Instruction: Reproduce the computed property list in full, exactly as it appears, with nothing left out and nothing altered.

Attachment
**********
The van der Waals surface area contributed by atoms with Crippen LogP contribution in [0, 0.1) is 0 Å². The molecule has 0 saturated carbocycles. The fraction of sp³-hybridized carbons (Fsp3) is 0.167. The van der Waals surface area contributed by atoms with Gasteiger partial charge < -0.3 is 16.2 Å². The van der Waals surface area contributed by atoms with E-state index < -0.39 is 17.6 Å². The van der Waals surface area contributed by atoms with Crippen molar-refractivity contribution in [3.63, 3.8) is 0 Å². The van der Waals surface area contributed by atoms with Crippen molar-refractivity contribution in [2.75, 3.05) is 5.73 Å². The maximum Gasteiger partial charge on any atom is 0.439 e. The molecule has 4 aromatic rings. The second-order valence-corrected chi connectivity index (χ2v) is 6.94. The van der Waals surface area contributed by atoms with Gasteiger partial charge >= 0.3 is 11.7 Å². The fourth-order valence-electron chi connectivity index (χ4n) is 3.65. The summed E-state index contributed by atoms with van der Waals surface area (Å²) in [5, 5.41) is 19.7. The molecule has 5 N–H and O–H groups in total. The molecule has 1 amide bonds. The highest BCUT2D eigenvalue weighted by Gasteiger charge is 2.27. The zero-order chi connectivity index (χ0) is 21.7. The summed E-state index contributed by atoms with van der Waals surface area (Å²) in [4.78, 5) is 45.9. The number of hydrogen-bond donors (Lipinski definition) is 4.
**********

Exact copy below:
The van der Waals surface area contributed by atoms with Crippen LogP contribution in [0, 0.1) is 0 Å². The molecule has 0 saturated carbocycles. The fraction of sp³-hybridized carbons (Fsp3) is 0.167. The van der Waals surface area contributed by atoms with Gasteiger partial charge < -0.3 is 16.2 Å². The van der Waals surface area contributed by atoms with E-state index < -0.39 is 17.6 Å². The van der Waals surface area contributed by atoms with Crippen molar-refractivity contribution in [3.63, 3.8) is 0 Å². The van der Waals surface area contributed by atoms with Crippen molar-refractivity contribution in [2.75, 3.05) is 5.73 Å². The maximum Gasteiger partial charge on any atom is 0.439 e. The molecule has 4 aromatic rings. The second-order valence-corrected chi connectivity index (χ2v) is 6.94. The van der Waals surface area contributed by atoms with Gasteiger partial charge >= 0.3 is 11.7 Å². The fourth-order valence-electron chi connectivity index (χ4n) is 3.65. The summed E-state index contributed by atoms with van der Waals surface area (Å²) in [5, 5.41) is 19.7. The molecule has 5 N–H and O–H groups in total. The molecule has 1 amide bonds. The highest BCUT2D eigenvalue weighted by Gasteiger charge is 2.27. The zero-order chi connectivity index (χ0) is 21.7. The summed E-state index contributed by atoms with van der Waals surface area (Å²) in [4.78, 5) is 45.9. The number of hydrogen-bond donors (Lipinski definition) is 4.